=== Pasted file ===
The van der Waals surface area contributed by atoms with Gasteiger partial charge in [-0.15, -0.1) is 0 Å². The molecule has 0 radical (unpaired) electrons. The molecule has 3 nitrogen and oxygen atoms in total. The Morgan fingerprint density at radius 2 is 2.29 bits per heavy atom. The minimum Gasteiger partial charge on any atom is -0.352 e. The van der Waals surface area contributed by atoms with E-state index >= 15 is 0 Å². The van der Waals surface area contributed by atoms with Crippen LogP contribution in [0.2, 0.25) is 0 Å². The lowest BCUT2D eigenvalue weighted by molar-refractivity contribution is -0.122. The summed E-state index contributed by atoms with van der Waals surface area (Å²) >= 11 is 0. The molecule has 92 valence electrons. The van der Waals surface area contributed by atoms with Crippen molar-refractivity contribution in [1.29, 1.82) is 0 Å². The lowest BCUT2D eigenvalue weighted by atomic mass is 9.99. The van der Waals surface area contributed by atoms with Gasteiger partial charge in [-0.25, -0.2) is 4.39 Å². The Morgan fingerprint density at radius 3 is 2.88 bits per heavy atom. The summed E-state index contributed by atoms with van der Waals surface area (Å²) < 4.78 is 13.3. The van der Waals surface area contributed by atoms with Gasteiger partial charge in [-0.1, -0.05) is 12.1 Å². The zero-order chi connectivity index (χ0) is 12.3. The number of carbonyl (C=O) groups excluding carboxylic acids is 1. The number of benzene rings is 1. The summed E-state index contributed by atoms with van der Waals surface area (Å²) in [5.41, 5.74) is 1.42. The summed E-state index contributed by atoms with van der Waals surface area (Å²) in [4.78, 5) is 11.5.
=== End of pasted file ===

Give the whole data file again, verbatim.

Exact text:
The van der Waals surface area contributed by atoms with Gasteiger partial charge in [-0.15, -0.1) is 0 Å². The molecule has 0 radical (unpaired) electrons. The molecule has 3 nitrogen and oxygen atoms in total. The Morgan fingerprint density at radius 2 is 2.29 bits per heavy atom. The minimum Gasteiger partial charge on any atom is -0.352 e. The van der Waals surface area contributed by atoms with E-state index >= 15 is 0 Å². The van der Waals surface area contributed by atoms with Crippen LogP contribution in [0.2, 0.25) is 0 Å². The lowest BCUT2D eigenvalue weighted by molar-refractivity contribution is -0.122. The summed E-state index contributed by atoms with van der Waals surface area (Å²) >= 11 is 0. The molecule has 92 valence electrons. The van der Waals surface area contributed by atoms with Crippen molar-refractivity contribution in [1.29, 1.82) is 0 Å². The lowest BCUT2D eigenvalue weighted by atomic mass is 9.99. The van der Waals surface area contributed by atoms with Gasteiger partial charge in [-0.25, -0.2) is 4.39 Å². The Morgan fingerprint density at radius 3 is 2.88 bits per heavy atom. The summed E-state index contributed by atoms with van der Waals surface area (Å²) < 4.78 is 13.3. The van der Waals surface area contributed by atoms with Gasteiger partial charge in [-0.1, -0.05) is 12.1 Å². The zero-order chi connectivity index (χ0) is 12.3. The number of carbonyl (C=O) groups excluding carboxylic acids is 1. The number of benzene rings is 1. The summed E-state index contributed by atoms with van der Waals surface area (Å²) in [5.41, 5.74) is 1.42. The summed E-state index contributed by atoms with van der Waals surface area (Å²) in [4.78, 5) is 11.5.